The mission of the Georgian Bay Children's Choir is to educate young people with an enriching, high calibre choral experience, enhancing the cultural life of the world we live in. Most recently, the choir graced the stage to perform O’Canada at Bayshore Arena for Opening Ceremonies at the Ontario Special Olympic Winter Games in Owen Sound.
The Little Jewels choir is the early-ages choir of the Georgian Bay Children's Choir choral training program, for boys and girls aged 6 through 8. This choir learns its own special repertoire - much to the chagrin of the older choristers who are jealous of the cool songs - and performs with the mass choir at concerts in additional selections. They also learn the basics of life in the choir, including what to do when they arrive at choir, how to organize their music, and how to listen to the conductor. Rehearsals are an hour long and start after school so there's still time to get home to eat, do homework, relax and get to bed on time.
My daughter, Taylor, asks to join the Georgian Bay Children's Choir. At the age of 8, she enters at the Little Jewels level. I hear them rehearsing early in September 2001 and cacophony is the word that immediately springs to mind. I don't know whether to laugh or to cry, but I'm glad I'm not in charge. Senior and graduate choristers assist the conductor at Little Jewels rehearsals and they all seem calm. Taylor has already met the Conductor, Mrs. H. (Linda Hawkins), and spent time with her one-on-one prior to the first rehearsal. All the choristers have, and they already love her and try to do whatever she asks. I ponder the extraordinary task ahead of them - how will they ever get their repertoire ready for the December concert?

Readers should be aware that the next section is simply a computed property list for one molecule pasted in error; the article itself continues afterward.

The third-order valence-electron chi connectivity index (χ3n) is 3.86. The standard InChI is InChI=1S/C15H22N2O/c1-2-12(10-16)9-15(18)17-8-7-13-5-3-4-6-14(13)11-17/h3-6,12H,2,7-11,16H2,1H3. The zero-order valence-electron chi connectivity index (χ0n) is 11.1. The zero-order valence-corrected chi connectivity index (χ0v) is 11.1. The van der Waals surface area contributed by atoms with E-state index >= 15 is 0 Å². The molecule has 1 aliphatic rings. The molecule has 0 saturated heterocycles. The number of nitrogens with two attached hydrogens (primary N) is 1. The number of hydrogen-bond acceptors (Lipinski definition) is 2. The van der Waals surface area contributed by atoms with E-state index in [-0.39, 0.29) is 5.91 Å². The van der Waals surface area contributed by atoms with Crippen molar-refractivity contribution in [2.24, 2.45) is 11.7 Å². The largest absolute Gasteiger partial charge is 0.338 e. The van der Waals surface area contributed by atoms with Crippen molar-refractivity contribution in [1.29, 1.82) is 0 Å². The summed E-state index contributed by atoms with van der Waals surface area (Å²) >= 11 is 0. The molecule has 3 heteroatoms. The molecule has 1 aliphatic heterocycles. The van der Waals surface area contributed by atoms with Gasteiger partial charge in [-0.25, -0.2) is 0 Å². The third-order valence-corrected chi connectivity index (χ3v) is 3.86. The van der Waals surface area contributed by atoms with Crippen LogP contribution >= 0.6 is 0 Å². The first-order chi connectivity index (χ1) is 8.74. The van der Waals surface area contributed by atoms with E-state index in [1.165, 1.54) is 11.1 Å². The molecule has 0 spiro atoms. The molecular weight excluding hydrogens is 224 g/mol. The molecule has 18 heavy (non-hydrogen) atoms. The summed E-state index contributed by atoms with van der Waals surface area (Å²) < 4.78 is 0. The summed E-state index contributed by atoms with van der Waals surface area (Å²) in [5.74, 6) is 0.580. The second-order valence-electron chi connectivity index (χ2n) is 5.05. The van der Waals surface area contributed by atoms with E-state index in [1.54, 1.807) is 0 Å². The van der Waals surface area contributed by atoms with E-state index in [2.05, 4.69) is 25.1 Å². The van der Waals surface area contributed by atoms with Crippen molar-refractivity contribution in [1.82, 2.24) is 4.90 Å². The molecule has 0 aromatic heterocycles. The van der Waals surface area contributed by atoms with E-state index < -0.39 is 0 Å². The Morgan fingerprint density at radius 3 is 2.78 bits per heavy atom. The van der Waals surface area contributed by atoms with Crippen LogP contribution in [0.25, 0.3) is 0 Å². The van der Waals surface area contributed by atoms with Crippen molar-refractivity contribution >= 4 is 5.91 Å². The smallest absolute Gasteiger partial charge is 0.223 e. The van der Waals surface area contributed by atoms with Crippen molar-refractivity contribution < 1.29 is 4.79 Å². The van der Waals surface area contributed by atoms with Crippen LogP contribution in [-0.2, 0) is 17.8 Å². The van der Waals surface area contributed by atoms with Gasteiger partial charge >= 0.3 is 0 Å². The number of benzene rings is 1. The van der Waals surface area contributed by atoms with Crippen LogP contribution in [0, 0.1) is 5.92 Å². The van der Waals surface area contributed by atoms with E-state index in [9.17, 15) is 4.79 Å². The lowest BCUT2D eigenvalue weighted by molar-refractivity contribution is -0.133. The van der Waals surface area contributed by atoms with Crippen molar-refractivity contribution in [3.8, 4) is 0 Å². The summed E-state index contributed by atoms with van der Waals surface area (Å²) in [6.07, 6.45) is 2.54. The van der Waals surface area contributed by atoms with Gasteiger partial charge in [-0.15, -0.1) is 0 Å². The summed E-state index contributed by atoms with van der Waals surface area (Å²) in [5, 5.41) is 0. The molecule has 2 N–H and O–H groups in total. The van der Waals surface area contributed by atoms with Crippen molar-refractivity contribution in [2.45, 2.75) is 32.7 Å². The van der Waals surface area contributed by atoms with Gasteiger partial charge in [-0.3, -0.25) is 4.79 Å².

At their first public performance in a nursing home, the Little Jewels are ready to perform their repertoire. They stand at the front of the lounge in a straggly line. Mrs. H. and her assistants gently straighten them out, but before they start singing, their line is crooked again. They start to sing. I burst into tears.
Concert day arrives in the big church, and the Little Jewels take the stage. The girls hang onto the hems of their skirts, and the boys thrust their hands in their pockets. The assistants gently encourage them to put their arms at their sides. They do. A few seconds go by and the hems are again gripped and the hands are in the pockets. They sing. They are actually making music. I am in awe of Mrs. H. I burst into tears. The Little Jewels, as all Little Jewels choirs before them, and all Little Jewels choirs yet to be, steal the show. The other choristers cheer vigorously and loudly at the end of their set. Taylor hears a Touring Ensemble chorister's solo. When she gets home, she confidently asserts that she, too, will be singing that solo some day.
THE MIDDLE C's
The main choir of the Georgian Bay Children's Choir choral training program is called the Middle C's. Choristers aged 8 - 18 sing in this choir, and it also includes the Touring Ensemble. Choristers may join the choir at any age, and do not have to start in the Little Jewels choir if they are older.
After a year in the Little Jewels, Taylor moves into the main choir, and gets assigned her first kilt. I am amazed at the care of the wardrobe manager (a volunteer parent), as she fits each chorister - her goal, to have them all looking their best and to enhance their self-confidence. This allows them to concentrate on the music. I am becoming aware of the major contribution many parents are making to the choir, and begin to make my own contribution. It becomes a family affair and we all help. Taylor's older brother even helps out at concerts.